The Carian language was an Anatolian language spoken in the southwest of Anatolian (modern Turkey) up to about the 1st Century AD. It was probably a descendant of the Luwian language and was closely related to Lydian.
The Carian alphabet appears in a about 100 pieces of graffiti inscriptions left by Carian mercenaries who served in Egypt. A number of clay tablets, coins and monumental inscriptions have also been found. It was possibly derived from the Phoenician alphabet. The decipherment of the Carian alphabet was started in the 1960s by Vitaly Shevoroshkin, and was continued by Ignacio J. Adiego and Diether Schuerr in the 1990s. The pronunciation of some of the letters remains a mystery.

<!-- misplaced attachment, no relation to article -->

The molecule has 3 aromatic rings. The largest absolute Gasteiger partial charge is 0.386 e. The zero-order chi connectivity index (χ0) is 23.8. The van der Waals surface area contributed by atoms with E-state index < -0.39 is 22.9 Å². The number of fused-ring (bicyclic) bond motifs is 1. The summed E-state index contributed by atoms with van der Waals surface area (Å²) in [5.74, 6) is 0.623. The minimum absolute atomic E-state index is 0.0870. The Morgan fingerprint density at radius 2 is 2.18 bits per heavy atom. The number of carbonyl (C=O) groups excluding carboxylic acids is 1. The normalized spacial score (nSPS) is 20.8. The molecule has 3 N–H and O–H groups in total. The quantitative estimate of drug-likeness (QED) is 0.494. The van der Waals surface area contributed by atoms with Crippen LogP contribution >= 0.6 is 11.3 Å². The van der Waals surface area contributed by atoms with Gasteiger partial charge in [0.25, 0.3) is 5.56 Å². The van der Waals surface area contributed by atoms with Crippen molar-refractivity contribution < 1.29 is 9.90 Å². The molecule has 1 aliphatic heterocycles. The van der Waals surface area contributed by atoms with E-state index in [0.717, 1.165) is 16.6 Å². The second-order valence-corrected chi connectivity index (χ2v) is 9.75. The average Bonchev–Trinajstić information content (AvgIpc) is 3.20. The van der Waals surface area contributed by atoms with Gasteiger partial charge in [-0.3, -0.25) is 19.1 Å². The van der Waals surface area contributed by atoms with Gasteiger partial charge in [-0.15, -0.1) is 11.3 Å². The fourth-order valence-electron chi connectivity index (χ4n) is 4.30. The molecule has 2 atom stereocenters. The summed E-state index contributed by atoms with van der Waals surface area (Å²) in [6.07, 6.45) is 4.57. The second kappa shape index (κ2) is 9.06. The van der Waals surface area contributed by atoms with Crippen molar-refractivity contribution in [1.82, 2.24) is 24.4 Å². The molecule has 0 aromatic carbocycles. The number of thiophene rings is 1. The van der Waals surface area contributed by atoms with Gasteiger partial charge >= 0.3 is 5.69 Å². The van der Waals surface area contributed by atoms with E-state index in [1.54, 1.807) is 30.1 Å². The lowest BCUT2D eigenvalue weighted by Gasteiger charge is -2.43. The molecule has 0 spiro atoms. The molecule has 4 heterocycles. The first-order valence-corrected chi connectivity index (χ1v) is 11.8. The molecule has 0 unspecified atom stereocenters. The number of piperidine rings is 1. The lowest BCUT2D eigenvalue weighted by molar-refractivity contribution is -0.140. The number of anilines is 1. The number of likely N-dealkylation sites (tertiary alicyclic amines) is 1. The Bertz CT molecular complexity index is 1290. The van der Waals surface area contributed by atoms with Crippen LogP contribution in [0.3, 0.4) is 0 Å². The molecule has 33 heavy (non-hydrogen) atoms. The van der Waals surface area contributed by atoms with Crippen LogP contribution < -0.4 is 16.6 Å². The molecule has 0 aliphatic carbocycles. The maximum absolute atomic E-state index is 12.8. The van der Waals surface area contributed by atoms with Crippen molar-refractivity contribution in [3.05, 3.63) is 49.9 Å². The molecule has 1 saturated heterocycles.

Armenian, Avestan, Bassa (Vah), Beitha Kukju, Borama / Gadabuursi, Carian, Carpathian Basin Rovas, Coorgi-Cox, Coptic, Cyrillic, Dalecarlian runes, Elbasan, Etruscan, Galik, Georgian (Asomtavruli), Georgian (Nuskhuri), Georgian (Mkhedruli), Glagolitic, Gothic, Greek, Irish (Uncial), Kaddare, Khazarian Rovas, Korean, Latin, Lycian, Lydian, Manchu, Meroïtic, Mongolian, N'Ko, Ogham, Old Church Slavonic, Oirat Clear Script, Old Italic, Old Permic, Orkhon, Phrygian, Pollard script, Runic, Santali, Székely-Hungarian Rovás (Hungarian Runes), Somali (Osmanya), Sutton SignWriting, Tai Lue, Thaana, Todhri, Uyghur
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